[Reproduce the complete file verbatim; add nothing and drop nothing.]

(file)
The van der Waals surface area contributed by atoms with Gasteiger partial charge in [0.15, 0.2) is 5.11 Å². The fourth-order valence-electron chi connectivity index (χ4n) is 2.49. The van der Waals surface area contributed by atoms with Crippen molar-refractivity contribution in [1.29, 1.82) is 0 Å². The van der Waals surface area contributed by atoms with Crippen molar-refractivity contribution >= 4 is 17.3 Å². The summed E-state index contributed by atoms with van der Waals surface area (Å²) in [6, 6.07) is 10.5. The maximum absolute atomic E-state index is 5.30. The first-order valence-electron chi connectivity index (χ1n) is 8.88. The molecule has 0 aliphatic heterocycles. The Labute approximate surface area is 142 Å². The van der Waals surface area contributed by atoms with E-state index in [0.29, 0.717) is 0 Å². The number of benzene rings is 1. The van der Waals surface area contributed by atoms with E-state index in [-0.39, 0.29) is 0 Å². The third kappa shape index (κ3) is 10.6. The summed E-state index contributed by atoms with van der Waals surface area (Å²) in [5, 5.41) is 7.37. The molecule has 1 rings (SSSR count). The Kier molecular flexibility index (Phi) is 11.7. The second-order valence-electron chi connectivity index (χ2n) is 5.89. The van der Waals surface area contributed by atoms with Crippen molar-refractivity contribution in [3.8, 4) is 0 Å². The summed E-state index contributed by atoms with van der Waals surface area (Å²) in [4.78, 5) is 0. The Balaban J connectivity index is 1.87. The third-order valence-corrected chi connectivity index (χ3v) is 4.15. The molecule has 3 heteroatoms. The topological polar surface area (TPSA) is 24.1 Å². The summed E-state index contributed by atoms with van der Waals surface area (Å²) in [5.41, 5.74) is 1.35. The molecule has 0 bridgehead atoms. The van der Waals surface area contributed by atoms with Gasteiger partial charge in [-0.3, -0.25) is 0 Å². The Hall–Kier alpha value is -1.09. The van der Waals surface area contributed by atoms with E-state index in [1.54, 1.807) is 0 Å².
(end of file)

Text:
The van der Waals surface area contributed by atoms with Gasteiger partial charge in [0.15, 0.2) is 5.11 Å². The fourth-order valence-electron chi connectivity index (χ4n) is 2.49. The van der Waals surface area contributed by atoms with Crippen molar-refractivity contribution in [1.29, 1.82) is 0 Å². The van der Waals surface area contributed by atoms with Crippen molar-refractivity contribution >= 4 is 17.3 Å². The summed E-state index contributed by atoms with van der Waals surface area (Å²) in [6, 6.07) is 10.5. The maximum absolute atomic E-state index is 5.30. The first-order valence-electron chi connectivity index (χ1n) is 8.88. The molecule has 0 aliphatic heterocycles. The Labute approximate surface area is 142 Å². The van der Waals surface area contributed by atoms with E-state index in [0.29, 0.717) is 0 Å². The number of benzene rings is 1. The van der Waals surface area contributed by atoms with E-state index in [-0.39, 0.29) is 0 Å². The third kappa shape index (κ3) is 10.6. The summed E-state index contributed by atoms with van der Waals surface area (Å²) in [5, 5.41) is 7.37. The molecule has 1 rings (SSSR count). The Kier molecular flexibility index (Phi) is 11.7. The second-order valence-electron chi connectivity index (χ2n) is 5.89. The van der Waals surface area contributed by atoms with Crippen molar-refractivity contribution in [3.8, 4) is 0 Å². The summed E-state index contributed by atoms with van der Waals surface area (Å²) in [4.78, 5) is 0. The Balaban J connectivity index is 1.87. The third-order valence-corrected chi connectivity index (χ3v) is 4.15. The molecule has 3 heteroatoms. The topological polar surface area (TPSA) is 24.1 Å². The summed E-state index contributed by atoms with van der Waals surface area (Å²) in [5.41, 5.74) is 1.35. The molecule has 0 bridgehead atoms. The van der Waals surface area contributed by atoms with Gasteiger partial charge in [-0.3, -0.25) is 0 Å². The Hall–Kier alpha value is -1.09. The van der Waals surface area contributed by atoms with E-state index in [1.54, 1.807) is 0 Å².